Three players average double figures in scoring for Southeast Guilford, led by the 18.6 points per game of Kennedi Simmons. A freshman, Raven Preston, drew comparisons to Hunt junior Bria Griffith with her stature and usage in Southern Guilford’s offense. 

However, there’s no intent to end the season Saturday night from Hunt.

“We just have to play together,” Parks said. “And I think they are the better team. I just think they need to work as a team and be unselfish.”


Outside of Northern Nash, no Big East team has won more conference games in the last two years than Southern Nash. But misfortune in games with seeding implications have knocked the Firebirds down a playoff peg in that span.

Southern Nash was a win away against Fike in the Big East semifinal of having a higher seed and potentially a first-round home game. But instead, the No. 25 seed Firebirds (16-9) completed the three-game season sweep of Hunt to reach the third round after springing the upset of No. 8 West Carteret, the Coastal Conference champion, in the opening round.

Back in the third round for the first time since 2015-16, Southern Nash will have the task of toppling No. 1 East seed Durham Hillside (27-1). But citing the schedule the Firebirds have played, Southern Nash head coach Robbie Kennedy expects a battle-tested group to be ready to play.

“We’ve played good people,” Kennedy reminded. “Northern (Nash) is 27-1 so the fact that we’re playing Hillside as the No. 1 seed, really there isn’t much difference between 1, 2, 3 and 4.”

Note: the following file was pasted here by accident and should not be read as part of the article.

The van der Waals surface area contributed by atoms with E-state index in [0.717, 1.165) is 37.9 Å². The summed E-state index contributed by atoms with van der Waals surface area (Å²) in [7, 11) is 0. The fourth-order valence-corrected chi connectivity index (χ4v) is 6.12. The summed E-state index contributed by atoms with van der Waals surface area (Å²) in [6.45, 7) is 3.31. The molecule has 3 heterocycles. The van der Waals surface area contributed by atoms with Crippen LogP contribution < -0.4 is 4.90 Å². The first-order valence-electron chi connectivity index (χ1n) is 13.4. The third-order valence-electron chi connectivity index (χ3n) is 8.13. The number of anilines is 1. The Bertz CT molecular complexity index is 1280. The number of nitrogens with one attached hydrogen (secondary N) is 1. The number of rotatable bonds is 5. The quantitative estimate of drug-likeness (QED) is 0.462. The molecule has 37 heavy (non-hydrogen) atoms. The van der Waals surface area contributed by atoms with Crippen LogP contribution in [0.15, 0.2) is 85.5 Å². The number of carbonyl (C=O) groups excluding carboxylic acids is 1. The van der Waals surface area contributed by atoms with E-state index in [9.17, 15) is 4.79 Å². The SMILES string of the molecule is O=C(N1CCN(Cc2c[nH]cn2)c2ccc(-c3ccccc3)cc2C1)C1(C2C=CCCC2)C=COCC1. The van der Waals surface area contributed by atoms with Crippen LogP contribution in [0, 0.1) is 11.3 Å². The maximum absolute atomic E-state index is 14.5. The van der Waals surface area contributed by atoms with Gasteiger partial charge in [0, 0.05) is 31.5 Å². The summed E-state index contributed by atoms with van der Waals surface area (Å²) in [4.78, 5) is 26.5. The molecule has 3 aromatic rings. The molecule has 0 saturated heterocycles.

The Firebirds, triggered by their guard play and a loyal fan following on the road, is led by seniors Darius Edmundson and Artavius Allen in the backcourt. Edmundson can be an explosive playmaker off the dribble, while Allen is typically the basis of healthy shooting nights from 3-point range from the Firebirds. Juniors A.J. Jones and Michael Parker have shown flashes from beyond the arc, and Kennedy contends Southern Nash will have to shoot well to advance once more. Rebounding will be critical for a team without a multitude of size, but ball handling late in games is in abundance, as well as efficiency from the foul line.

Without the aid of MaxPreps stats, Kennedy doesn’t know a lot about the Hornets other than they’re “athletic and play a lot of guys.”

Nevertheless, Southern’s objective has been to reach the final four minutes within two possessions at worst — and allow its guard play to take over late.

“We’re going to have to shoot the ball well,” Kennedy said. “We played at Eastern Alamance, started bad and couldn’t make shots. It was uphill from there.”


Greene Central has senior Imajae Dodd, a triple-double threat who has signed with UNC Wilmington. The Rams also have alumnus and former NBA player Theodore “Blue” Edwards leading the way in his first season.

But the brand of basketball entering the Rams’ gym Saturday is unlike anything seen in North Carolina. First Flight, ripping a page out of the book of former Virginia Military Institute and current Citadel head coach Duggar Baucom, will bring a band of shooters to town that have zero reservations about firing up 3-point shots — in bunches. Double-digit makes from 3-point range are expected from First Flight, coached by the innovative Chad Williams. All five players on the floor have Williams’ blessing to shoot the three at anytime or use the offense’s natural spacing to drive to the basket for a layup.

Should the Rams survive First Flight, it will take on the winner of No. 6 Hertford County and No. 19 Carrboro in the fourth round.

An Eastern final with unbeaten and No. 1 seed Farmville Central remains a possibility.